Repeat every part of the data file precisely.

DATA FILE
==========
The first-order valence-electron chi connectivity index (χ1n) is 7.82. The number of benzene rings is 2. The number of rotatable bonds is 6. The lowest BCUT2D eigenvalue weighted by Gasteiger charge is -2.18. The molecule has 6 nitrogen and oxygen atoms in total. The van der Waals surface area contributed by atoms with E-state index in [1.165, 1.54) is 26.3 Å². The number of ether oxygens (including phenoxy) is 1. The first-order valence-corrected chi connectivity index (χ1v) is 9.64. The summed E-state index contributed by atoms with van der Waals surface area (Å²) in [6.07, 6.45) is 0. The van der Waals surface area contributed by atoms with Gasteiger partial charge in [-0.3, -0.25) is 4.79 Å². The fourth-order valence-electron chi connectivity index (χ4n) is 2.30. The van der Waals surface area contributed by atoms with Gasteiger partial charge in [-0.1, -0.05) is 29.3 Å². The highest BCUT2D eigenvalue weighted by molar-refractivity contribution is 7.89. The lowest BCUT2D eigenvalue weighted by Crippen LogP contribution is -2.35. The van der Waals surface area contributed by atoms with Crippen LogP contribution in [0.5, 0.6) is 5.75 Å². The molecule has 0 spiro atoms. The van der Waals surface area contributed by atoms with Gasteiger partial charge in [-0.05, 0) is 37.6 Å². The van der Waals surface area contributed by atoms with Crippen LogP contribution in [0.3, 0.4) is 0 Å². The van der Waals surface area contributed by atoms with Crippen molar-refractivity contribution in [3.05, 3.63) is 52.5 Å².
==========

The first-order valence-electron chi connectivity index (χ1n) is 7.82. The number of benzene rings is 2. The number of rotatable bonds is 6. The lowest BCUT2D eigenvalue weighted by Gasteiger charge is -2.18. The molecule has 6 nitrogen and oxygen atoms in total. The van der Waals surface area contributed by atoms with E-state index in [1.165, 1.54) is 26.3 Å². The number of ether oxygens (including phenoxy) is 1. The first-order valence-corrected chi connectivity index (χ1v) is 9.64. The summed E-state index contributed by atoms with van der Waals surface area (Å²) in [6.07, 6.45) is 0. The van der Waals surface area contributed by atoms with Gasteiger partial charge in [-0.3, -0.25) is 4.79 Å². The fourth-order valence-electron chi connectivity index (χ4n) is 2.30. The van der Waals surface area contributed by atoms with Gasteiger partial charge in [-0.1, -0.05) is 29.3 Å². The highest BCUT2D eigenvalue weighted by molar-refractivity contribution is 7.89. The lowest BCUT2D eigenvalue weighted by Crippen LogP contribution is -2.35. The van der Waals surface area contributed by atoms with Crippen LogP contribution in [0.5, 0.6) is 5.75 Å². The molecule has 0 spiro atoms. The van der Waals surface area contributed by atoms with Gasteiger partial charge in [-0.05, 0) is 37.6 Å². The van der Waals surface area contributed by atoms with Crippen LogP contribution in [0.3, 0.4) is 0 Å². The van der Waals surface area contributed by atoms with Crippen molar-refractivity contribution in [3.05, 3.63) is 52.5 Å².